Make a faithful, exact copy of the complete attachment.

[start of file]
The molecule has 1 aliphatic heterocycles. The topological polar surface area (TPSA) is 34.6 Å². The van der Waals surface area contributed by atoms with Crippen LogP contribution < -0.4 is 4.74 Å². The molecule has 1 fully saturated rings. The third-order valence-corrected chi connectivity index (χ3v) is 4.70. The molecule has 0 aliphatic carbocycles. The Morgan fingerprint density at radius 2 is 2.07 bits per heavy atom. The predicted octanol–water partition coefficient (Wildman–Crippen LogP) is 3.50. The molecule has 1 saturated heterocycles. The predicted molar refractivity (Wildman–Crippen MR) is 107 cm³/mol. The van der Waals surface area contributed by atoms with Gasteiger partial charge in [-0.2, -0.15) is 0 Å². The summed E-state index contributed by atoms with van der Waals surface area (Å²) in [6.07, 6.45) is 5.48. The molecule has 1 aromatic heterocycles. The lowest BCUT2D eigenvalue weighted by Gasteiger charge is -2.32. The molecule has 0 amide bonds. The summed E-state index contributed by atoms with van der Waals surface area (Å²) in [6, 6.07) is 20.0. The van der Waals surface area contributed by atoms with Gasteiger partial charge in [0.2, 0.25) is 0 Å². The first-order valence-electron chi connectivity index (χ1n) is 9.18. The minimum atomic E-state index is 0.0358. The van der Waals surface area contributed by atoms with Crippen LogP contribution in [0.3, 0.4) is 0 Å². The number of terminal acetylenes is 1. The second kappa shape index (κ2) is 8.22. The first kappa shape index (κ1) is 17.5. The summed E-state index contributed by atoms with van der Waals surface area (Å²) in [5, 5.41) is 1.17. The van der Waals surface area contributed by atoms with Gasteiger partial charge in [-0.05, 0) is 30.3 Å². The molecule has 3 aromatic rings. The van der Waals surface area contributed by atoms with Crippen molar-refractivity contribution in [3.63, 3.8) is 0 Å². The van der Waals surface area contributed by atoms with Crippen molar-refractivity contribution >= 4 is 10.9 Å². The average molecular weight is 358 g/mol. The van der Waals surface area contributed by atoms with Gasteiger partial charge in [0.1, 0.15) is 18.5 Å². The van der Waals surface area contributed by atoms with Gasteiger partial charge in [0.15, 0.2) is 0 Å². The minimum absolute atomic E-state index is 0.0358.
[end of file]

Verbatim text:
The molecule has 1 aliphatic heterocycles. The topological polar surface area (TPSA) is 34.6 Å². The van der Waals surface area contributed by atoms with Crippen LogP contribution < -0.4 is 4.74 Å². The molecule has 1 fully saturated rings. The third-order valence-corrected chi connectivity index (χ3v) is 4.70. The molecule has 0 aliphatic carbocycles. The Morgan fingerprint density at radius 2 is 2.07 bits per heavy atom. The predicted octanol–water partition coefficient (Wildman–Crippen LogP) is 3.50. The molecule has 1 saturated heterocycles. The predicted molar refractivity (Wildman–Crippen MR) is 107 cm³/mol. The van der Waals surface area contributed by atoms with Gasteiger partial charge in [-0.2, -0.15) is 0 Å². The summed E-state index contributed by atoms with van der Waals surface area (Å²) in [6.07, 6.45) is 5.48. The molecule has 1 aromatic heterocycles. The lowest BCUT2D eigenvalue weighted by Gasteiger charge is -2.32. The molecule has 0 amide bonds. The summed E-state index contributed by atoms with van der Waals surface area (Å²) in [6, 6.07) is 20.0. The van der Waals surface area contributed by atoms with Gasteiger partial charge in [0.2, 0.25) is 0 Å². The first-order valence-electron chi connectivity index (χ1n) is 9.18. The minimum atomic E-state index is 0.0358. The van der Waals surface area contributed by atoms with Crippen LogP contribution in [0.3, 0.4) is 0 Å². The number of terminal acetylenes is 1. The second kappa shape index (κ2) is 8.22. The first kappa shape index (κ1) is 17.5. The summed E-state index contributed by atoms with van der Waals surface area (Å²) in [5, 5.41) is 1.17. The van der Waals surface area contributed by atoms with Gasteiger partial charge in [-0.05, 0) is 30.3 Å². The molecule has 3 aromatic rings. The van der Waals surface area contributed by atoms with Crippen molar-refractivity contribution in [3.63, 3.8) is 0 Å². The van der Waals surface area contributed by atoms with Crippen molar-refractivity contribution >= 4 is 10.9 Å². The average molecular weight is 358 g/mol. The van der Waals surface area contributed by atoms with Gasteiger partial charge in [0.1, 0.15) is 18.5 Å². The van der Waals surface area contributed by atoms with Gasteiger partial charge in [0.15, 0.2) is 0 Å². The minimum absolute atomic E-state index is 0.0358.